Originally Posted by Ogri View Post
You may as well see your current brew through to completion so you can learn various lessons from the end result. Plus, it'll give you the chance to practice other processes necessary for ending up with your beer, packaged, conditioned and ready to drink.

The batch you're doing right now might not be all that great due to possible off flavours/aromas/fusels/phenols/esters BUTit'll still be beer. Your first homebrew made by your efforts, so it's a special creation. You never know, it might even turn out really good!! That's just how it goes.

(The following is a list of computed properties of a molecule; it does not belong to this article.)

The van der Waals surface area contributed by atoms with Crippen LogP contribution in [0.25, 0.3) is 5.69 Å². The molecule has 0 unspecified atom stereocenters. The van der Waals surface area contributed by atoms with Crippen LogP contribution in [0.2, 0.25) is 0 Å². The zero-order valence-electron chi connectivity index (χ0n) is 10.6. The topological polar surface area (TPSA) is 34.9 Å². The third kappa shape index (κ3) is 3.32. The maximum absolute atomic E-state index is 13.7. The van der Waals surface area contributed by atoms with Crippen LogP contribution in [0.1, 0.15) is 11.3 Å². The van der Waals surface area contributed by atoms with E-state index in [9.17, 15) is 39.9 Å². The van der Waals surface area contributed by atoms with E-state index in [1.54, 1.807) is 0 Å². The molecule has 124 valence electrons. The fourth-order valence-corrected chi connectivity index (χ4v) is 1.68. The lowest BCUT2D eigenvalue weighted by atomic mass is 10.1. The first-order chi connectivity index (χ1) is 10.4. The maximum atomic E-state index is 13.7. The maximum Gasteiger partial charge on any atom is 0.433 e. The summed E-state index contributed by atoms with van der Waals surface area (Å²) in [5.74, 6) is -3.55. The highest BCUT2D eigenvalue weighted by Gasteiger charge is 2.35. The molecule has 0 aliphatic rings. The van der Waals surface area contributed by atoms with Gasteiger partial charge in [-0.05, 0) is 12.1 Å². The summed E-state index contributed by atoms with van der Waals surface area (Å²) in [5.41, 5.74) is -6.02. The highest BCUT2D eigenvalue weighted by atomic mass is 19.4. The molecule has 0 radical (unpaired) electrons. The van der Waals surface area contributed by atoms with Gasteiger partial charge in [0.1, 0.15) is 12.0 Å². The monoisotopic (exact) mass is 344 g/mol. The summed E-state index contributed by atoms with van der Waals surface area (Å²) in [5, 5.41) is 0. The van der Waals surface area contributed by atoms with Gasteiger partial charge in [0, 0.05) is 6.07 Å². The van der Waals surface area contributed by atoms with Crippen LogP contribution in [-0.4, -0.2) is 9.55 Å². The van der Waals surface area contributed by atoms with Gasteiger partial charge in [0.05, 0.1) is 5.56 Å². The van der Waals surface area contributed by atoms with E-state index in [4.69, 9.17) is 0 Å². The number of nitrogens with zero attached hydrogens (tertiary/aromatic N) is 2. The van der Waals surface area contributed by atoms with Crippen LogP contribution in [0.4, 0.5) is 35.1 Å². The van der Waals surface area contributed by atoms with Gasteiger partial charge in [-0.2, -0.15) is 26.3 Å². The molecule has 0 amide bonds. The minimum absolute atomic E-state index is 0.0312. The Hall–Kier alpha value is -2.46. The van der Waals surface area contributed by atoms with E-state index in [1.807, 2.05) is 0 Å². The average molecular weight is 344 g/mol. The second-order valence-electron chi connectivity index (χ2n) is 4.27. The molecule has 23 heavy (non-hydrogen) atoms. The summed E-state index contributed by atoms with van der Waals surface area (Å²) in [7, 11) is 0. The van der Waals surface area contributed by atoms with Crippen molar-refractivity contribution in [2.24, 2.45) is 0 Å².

Check out the stickies, especially this one

If you're going to go with a fridge to help keep fermentation temps low and constant you might want to look into getting a Johnson controller
Thanks! I'll definitely see it through. Yes, it is my FIRST BATCH EVER and I do consider it kinda special...even if it doesn't turn out

Thanks everyone!